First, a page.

AnyTeleop Lets You Control Robot Arms and Hands From Anywhere with Just a Camera

The system can track the operator's hand movements with any camera and without any calibration, researchers claim.

A team of researchers from the University of California San Diego and NVIDIA have come up with a vision-based system which offers high-dexterity teleoperation of robot arms and hands: AnyTeleop.

"Vision-based teleoperation offers the possibility to endow robots with human-level intelligence to physically interact with the environment, while only requiring low-cost camera sensors," the researchers explain of the background to their work. "However, current vision-based teleoperation systems are designed and engineered towards a particular robot model and deploy environment, which scales poorly as the pool of the robot models expanded and the variety of the operating environment increases."

The solution, they argue, is AnyTeleop — a general vision-based system for dexterous teleoperation of any robot arm and hand combination you can imagine, alongside any camera system. Better still, the team claims, it can outperform rivals optimized for a single arm, hand, and camera combination — and to prove it the team has done exactly that, with both real-world robotics and in simulation.

"Compared to the costly wearable hand tracking solutions, such as gloves, marker-based motion capture systems, inertia sensors, or VR headsets, vision-based hand tracking is particularly favorable due to its low cost and low intrusion to the human operator," the team explains. "AnyTeleop is designed for arbitrary dexterous arm-hand systems that are not limited to any specific robot type. [It] is decoupled from specific hardware drivers or physics simulators. [It] can consume data from both RGB [visible light] and RGB-D [depth-sensing] cameras, and from either single or multiple cameras.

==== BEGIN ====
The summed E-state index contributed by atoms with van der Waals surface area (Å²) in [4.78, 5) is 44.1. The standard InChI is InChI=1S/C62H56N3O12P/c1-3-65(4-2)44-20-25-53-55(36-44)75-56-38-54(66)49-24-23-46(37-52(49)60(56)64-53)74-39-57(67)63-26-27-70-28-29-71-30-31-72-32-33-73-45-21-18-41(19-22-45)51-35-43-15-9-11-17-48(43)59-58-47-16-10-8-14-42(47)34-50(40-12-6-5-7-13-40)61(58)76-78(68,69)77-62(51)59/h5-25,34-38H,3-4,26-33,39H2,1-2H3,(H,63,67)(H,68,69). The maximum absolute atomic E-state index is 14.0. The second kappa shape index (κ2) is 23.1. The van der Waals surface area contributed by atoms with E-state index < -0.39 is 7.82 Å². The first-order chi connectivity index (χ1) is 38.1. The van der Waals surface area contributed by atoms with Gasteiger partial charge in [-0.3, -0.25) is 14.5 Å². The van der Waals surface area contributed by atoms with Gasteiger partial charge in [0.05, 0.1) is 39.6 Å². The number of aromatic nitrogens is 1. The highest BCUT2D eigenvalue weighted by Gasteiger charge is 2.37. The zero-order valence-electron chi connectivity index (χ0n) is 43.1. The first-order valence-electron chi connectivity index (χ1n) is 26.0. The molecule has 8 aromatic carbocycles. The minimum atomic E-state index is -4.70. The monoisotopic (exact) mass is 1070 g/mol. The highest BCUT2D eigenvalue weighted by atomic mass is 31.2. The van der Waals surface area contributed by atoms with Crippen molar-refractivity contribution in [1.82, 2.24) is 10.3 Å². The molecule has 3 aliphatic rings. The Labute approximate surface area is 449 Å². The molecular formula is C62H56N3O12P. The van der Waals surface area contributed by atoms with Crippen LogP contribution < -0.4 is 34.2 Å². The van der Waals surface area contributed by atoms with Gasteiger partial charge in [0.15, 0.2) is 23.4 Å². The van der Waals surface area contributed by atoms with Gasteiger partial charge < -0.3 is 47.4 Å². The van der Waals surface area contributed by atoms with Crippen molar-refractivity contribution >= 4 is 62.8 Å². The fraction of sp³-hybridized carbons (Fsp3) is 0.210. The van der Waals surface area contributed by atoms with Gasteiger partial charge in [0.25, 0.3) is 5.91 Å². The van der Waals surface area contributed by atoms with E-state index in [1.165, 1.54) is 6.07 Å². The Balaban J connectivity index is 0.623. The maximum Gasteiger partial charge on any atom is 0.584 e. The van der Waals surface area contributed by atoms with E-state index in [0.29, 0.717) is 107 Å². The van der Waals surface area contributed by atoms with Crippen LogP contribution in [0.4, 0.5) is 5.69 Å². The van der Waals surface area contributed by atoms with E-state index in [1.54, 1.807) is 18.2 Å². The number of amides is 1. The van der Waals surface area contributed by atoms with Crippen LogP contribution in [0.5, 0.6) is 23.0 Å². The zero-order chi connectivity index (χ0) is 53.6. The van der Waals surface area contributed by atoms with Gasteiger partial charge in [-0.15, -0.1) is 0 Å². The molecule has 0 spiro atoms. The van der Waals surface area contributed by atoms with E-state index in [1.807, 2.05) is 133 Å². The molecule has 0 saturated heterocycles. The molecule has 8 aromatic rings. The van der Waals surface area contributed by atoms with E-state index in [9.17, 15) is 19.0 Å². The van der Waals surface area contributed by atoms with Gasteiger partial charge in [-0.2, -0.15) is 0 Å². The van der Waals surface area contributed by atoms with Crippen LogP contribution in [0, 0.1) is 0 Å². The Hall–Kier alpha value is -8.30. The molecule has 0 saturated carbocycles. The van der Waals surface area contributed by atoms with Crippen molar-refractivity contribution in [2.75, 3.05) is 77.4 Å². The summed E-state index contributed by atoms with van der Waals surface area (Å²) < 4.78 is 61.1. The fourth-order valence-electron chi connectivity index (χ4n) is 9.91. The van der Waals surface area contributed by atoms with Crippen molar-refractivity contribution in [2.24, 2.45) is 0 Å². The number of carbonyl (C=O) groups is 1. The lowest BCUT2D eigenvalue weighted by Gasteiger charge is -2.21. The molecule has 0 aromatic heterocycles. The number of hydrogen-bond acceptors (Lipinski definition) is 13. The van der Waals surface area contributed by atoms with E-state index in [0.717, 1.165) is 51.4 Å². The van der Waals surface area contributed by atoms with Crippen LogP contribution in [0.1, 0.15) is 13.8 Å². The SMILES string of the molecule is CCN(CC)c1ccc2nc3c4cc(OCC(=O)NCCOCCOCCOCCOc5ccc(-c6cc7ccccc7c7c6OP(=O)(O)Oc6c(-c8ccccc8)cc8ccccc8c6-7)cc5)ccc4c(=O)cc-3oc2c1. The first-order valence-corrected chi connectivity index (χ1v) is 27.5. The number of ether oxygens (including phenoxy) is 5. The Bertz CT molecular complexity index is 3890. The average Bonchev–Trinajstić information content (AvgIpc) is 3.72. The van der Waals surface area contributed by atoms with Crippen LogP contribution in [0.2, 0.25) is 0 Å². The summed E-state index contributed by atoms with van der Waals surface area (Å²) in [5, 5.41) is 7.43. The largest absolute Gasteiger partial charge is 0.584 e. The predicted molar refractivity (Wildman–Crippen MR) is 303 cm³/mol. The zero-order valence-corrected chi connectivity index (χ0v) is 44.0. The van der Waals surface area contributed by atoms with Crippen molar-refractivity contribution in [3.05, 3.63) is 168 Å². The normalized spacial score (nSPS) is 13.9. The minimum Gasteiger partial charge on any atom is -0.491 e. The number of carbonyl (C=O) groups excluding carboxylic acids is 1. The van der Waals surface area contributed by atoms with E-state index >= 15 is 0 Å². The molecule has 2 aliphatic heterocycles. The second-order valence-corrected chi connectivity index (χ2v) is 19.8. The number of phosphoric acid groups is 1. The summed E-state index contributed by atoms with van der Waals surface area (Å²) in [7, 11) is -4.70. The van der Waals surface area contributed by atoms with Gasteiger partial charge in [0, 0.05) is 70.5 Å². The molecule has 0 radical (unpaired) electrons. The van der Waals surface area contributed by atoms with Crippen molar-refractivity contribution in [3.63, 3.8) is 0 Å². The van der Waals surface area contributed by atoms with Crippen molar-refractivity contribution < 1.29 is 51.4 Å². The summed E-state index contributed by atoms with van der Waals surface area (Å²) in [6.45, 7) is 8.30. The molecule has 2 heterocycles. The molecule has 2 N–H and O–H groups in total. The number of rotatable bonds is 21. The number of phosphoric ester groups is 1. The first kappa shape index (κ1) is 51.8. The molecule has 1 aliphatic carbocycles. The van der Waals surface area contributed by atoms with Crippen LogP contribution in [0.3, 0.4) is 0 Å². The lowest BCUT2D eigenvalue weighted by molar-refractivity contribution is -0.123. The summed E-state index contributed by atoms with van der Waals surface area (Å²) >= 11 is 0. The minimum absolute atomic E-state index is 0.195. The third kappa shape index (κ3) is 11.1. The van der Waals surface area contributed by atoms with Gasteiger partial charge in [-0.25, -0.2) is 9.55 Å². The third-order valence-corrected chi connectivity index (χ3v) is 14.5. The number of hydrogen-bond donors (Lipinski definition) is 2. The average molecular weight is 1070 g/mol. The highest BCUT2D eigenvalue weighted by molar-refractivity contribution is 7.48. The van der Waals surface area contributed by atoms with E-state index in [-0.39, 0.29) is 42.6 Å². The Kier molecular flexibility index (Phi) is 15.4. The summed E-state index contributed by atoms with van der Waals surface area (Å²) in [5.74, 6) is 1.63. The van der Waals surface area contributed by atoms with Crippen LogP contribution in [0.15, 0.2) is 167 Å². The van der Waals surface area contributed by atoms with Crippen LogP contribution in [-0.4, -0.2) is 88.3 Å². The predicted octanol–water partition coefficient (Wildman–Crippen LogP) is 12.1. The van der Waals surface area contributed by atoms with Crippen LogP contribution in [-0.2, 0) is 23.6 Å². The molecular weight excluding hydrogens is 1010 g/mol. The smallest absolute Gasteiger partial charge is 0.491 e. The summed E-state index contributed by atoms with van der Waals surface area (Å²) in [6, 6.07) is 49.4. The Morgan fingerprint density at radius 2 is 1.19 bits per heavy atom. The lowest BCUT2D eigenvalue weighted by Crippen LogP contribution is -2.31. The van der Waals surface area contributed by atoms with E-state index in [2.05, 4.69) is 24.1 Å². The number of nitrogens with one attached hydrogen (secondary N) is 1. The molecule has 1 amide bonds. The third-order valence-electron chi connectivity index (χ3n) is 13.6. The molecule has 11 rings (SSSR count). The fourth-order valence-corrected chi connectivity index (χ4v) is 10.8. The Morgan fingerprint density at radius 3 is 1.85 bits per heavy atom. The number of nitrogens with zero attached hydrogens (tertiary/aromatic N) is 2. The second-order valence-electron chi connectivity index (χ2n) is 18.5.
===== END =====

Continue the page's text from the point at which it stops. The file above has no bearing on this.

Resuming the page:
In addition to its flexibility in terms of hardware, AnyTeleop is claimed to get to work instantly — requiring no direct contact with the user, no calibration, and without having to rely on depth data. It supports the control of multiple robot hands or arms or collaborative control from multiple human operators, and has been proven in both simulation and on real hardware.

"The experiments show that AnyTeleop outperforms previous systems in both simulation and real-world scenarios," the researchers conclude, "while offering superior generalizability and flexibility. Our commitment to an open-source approach will facility further research into the field of teleoperation.

A PDF copy of the team's paper on the work is available on the NVIDIA Research portal, under open-access terms.

Gareth Halfacree
Freelance journalist, technical author, hacker, tinkerer, erstwhile sysadmin. For hire:
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